- The Indian American professor at Berkeley shares the 2021 Michael and Sheila Held award with Adam Marcus of the Ecole polytechnique federale de Lausanne (EPFL) and Daniel Alan Spielman of Yale University.
Nikhil Srivastava, associate professor of mathematics at University of California, Berkeley has won the 2021 Michael and Sheila Held Prize for his research and innovation. Srivastava shares the award with Adam Marcus of the Ecole polytechnique federale de Lausanne (EPFL) and Daniel Alan Spielman of Yale University. The trio has been recognized for their “breakthrough works on the Kadison-Singer problem and on Ramanujan graphs, and the underlying theory that leads to new connections between computer science, mathematics and physics,” according to a statement from the National Academy of Science (NAS). The prize consists of a medal and $100,000.
NAS says that in the process of solving the problems, Srivastava, Marcus and Spielman “uncovered a deep new connection between linear algebra, geometry of polynomials, and graph theory that has inspired the next generation of theoretical computer scientists.” It says “their solution to the Kadison-Singer problem, first posited in 1959, has been hailed as one of the most important developments in mathematics of the past decade. Their proofs provided new tools to address numerous other problems, which have been embraced by other computer scientists seeking to apply the geometry of polynomials to solve discrete optimization problems.”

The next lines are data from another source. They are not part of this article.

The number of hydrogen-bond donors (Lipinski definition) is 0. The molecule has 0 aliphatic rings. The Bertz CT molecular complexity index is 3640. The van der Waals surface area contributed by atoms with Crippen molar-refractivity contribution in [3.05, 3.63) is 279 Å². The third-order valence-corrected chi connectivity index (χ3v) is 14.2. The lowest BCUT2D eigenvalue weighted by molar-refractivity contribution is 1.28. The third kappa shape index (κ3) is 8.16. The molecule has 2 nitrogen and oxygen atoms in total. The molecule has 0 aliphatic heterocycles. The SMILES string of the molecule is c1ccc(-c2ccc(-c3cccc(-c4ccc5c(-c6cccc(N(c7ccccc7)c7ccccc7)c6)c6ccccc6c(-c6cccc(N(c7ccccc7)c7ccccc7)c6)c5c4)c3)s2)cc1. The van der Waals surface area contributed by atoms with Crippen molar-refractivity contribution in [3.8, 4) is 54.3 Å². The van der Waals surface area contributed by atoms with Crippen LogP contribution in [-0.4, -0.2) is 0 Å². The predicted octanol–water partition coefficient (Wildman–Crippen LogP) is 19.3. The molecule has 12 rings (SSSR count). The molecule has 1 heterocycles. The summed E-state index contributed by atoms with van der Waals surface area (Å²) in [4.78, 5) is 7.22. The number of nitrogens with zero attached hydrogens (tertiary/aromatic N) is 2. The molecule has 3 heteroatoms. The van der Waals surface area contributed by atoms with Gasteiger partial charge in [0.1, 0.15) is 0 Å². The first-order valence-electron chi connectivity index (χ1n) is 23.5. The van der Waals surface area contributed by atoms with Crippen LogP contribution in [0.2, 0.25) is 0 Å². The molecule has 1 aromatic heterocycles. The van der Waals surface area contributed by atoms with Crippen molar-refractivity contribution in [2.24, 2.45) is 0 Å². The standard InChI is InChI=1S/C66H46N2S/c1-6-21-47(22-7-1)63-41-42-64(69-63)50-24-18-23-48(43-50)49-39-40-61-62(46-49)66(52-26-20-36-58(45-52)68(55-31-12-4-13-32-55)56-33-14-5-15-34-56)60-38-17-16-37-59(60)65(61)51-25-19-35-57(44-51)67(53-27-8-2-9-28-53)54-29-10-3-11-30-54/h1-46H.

Established in 2017, the Michael and Sheila Held Prize is presented annually and “honors outstanding, innovative, creative, and influential research in the areas of combinatorial and discrete optimization, or related parts of computer science, such as the design and analysis of algorithms and complexity theory,” the NAS website says.
Srivastava has previously shared the Pólya Prize, awarded by the Society for Industrial and Applied Mathematics in July 2014 with Marcus and Spielman. He joined UC Berkeley in 2015, and served as an assistant professor until he was appointed to his current post last year, his LinkedIn profile says. Prior to that he worked as a researcher at Microsoft offices in Bangalore, India, before which he did postdoctoral research at Institute of Advanced Studies in Princeton, New Jersey. He attended Union College in Schenectady, New York, graduating summa cum laude with a bachelor of science degree in mathematics and computer science in 2005. He received a PhD in computer science from Yale University in 2010.